STONINGTON, CT mosquitoes trapped in Stonington, North Stonington and Voluntown have been tested positive for Eastern Equine Encephalitis or EEE. And among those who are infected with the virus are those who are known to bite people, health officials say.
As a result, residents of all three cities are advised to avoid outdoor activities "from one hour to an hour after sunrise and sunset," according to the health director of the Ledge Light Health District as the Uncas Health District.
"EEE is a rare but serious disease caused by a mosquito-borne virus that has historically been found in trapped mosquitoes in Connecticut, but only one person has died of EEE," Ledge said Light, director of health Stephen Mansfield.
In Stonington, mosquitoes have been tested positively on Barn Island and near Stonington High School. In the latter case, three mosquitoes, a large number compared to the others, tested positive for the virus. In North Stonington, in an area that is long, the Pawcatuck River and near exit 93 of the I-95 was tested positive. In Voluntown on August 21
The Connecticut Department of Health issued its own warning.
DPH Commissioner Renée Coleman Mitchell said it was "important for all residents of Connecticut, especially in the southeastern part of the state, to take the recommended precautions against mosquito bites seriously."
The virus has also been found in mosquitoes in Chester, Haddam, Hampton , and Killingworth.
The Centers for Disease Control states that although the virus is rare in humans and the subsequent disease, it has no symptoms, which is even worse.
The CDC says from the time of an infected mosquito biting to illness can range from four to 10 days and can result either systemically or encephalitically, "with brain swelling, hereafter referred to as EEE." Symptoms include chills, fever, tiredness, tremors, confusion, and joint and muscle pain. The disease can last for one to two weeks if there is no "involvement of the central nervous system", which would be the worst case scenario for this virus and includes brain inflammation, encephalitis, which can lead to coma, convulsions and death.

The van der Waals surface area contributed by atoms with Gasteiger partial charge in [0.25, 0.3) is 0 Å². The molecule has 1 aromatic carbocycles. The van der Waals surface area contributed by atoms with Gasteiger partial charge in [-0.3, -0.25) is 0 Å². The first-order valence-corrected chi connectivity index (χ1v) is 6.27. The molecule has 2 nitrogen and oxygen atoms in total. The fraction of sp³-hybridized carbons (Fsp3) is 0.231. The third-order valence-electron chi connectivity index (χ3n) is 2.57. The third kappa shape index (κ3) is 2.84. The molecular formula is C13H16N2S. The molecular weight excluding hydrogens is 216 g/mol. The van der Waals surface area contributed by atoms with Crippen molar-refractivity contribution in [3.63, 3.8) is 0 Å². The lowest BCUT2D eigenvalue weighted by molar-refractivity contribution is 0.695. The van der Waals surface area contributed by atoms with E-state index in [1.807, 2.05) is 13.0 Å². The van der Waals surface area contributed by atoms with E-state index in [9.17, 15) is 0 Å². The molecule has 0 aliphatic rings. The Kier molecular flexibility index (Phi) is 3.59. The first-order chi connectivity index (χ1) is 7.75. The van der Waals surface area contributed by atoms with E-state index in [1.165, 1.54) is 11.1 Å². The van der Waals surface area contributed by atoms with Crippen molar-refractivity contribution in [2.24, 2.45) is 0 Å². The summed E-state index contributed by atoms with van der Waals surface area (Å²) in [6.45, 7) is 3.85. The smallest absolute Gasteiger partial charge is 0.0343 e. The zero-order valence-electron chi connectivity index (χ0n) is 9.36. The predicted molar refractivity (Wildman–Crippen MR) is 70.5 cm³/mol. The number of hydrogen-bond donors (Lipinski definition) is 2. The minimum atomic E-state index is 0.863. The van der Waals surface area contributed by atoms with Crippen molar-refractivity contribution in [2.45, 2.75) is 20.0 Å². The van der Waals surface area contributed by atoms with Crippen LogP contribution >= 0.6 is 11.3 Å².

So far, there were only an average of six cases a year in the US. The first human case of electrical and electronic equipment in Connecticut was in 2013. The person died.
But now there are four confirmed cases in Massachusetts of people coming into contact with the virus and one death.
This is a doctor from Tuft's Medical Center talking about the virus.
There is no vaccine against electrical and electronic equipment. However, there are many ways that you can avoid being bitten, such as B. to stay in the house.
Additional precautionary measures against mosquito bites:
• Make sure that the window and door windows are tight and in good condition.
• Wear outdoor shoes, socks, long pants and long-sleeved shirts. The clothing material should be tight woven.
• Use a mosquito net when sleeping outdoors.
• Use mosquito repellent if you need to be outdoors and always use it according to the instructions on the label. The most effective repellents contain DEET or picaridine. Lemon eucalyptus oil is also effective during short-term exposure.
• When using DEET, use the lowest effective concentration for the time spent outdoors (eg 6% take about 2 hours and 20% 4 hours) and wash the treated skin when you return home. Do not apply under clothing, on wounds or irritated skin, on children's hands or on infants under 2 months. Measures to combat mosquitoes in the home include:
• Dispose of water containing containers such as ceramic pots, used tires and tire swings, and clogged gutters.
• Drill holes in the bottom of containers as they are used for recycling.
• Weekly water changes in bird baths.
• Clean and chlorinate pools and cover pools when not in use.
• Use landscaping to remove areas where water may accumulate on your property.